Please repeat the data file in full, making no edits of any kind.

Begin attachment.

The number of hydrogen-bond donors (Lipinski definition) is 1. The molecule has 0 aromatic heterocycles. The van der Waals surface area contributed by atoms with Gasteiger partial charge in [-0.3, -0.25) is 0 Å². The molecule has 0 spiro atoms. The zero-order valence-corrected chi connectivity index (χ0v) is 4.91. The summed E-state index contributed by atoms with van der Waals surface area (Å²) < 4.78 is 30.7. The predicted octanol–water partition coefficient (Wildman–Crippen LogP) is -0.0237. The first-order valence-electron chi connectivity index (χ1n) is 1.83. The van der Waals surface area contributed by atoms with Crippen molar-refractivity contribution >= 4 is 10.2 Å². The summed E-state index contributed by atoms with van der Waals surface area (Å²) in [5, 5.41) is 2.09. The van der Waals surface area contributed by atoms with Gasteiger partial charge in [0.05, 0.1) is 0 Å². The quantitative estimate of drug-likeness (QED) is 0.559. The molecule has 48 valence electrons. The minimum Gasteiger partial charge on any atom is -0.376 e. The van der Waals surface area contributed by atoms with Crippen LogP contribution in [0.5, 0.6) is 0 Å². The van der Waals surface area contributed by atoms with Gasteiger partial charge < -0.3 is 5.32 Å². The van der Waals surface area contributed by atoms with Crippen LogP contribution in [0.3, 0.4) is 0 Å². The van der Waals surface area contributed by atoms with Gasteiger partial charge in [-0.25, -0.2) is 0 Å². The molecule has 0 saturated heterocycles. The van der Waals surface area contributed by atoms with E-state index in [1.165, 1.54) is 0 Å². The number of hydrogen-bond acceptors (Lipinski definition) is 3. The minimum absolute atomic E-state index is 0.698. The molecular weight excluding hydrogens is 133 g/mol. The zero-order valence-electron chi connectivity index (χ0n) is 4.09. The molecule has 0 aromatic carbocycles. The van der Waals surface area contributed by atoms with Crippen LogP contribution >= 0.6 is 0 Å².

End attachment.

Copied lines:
The number of hydrogen-bond donors (Lipinski definition) is 1. The molecule has 0 aromatic heterocycles. The van der Waals surface area contributed by atoms with Gasteiger partial charge in [-0.3, -0.25) is 0 Å². The molecule has 0 spiro atoms. The zero-order valence-corrected chi connectivity index (χ0v) is 4.91. The summed E-state index contributed by atoms with van der Waals surface area (Å²) < 4.78 is 30.7. The predicted octanol–water partition coefficient (Wildman–Crippen LogP) is -0.0237. The first-order valence-electron chi connectivity index (χ1n) is 1.83. The van der Waals surface area contributed by atoms with Crippen molar-refractivity contribution >= 4 is 10.2 Å². The summed E-state index contributed by atoms with van der Waals surface area (Å²) in [5, 5.41) is 2.09. The van der Waals surface area contributed by atoms with Gasteiger partial charge in [0.05, 0.1) is 0 Å². The quantitative estimate of drug-likeness (QED) is 0.559. The molecule has 48 valence electrons. The minimum Gasteiger partial charge on any atom is -0.376 e. The van der Waals surface area contributed by atoms with Crippen LogP contribution in [0.5, 0.6) is 0 Å². The van der Waals surface area contributed by atoms with Gasteiger partial charge < -0.3 is 5.32 Å². The van der Waals surface area contributed by atoms with Crippen LogP contribution in [0.3, 0.4) is 0 Å². The van der Waals surface area contributed by atoms with Gasteiger partial charge in [-0.25, -0.2) is 0 Å². The molecule has 0 saturated heterocycles. The van der Waals surface area contributed by atoms with E-state index in [1.165, 1.54) is 0 Å². The number of hydrogen-bond acceptors (Lipinski definition) is 3. The minimum absolute atomic E-state index is 0.698. The molecular weight excluding hydrogens is 133 g/mol. The zero-order valence-electron chi connectivity index (χ0n) is 4.09. The molecule has 0 aromatic carbocycles. The van der Waals surface area contributed by atoms with Crippen LogP contribution >= 0.6 is 0 Å².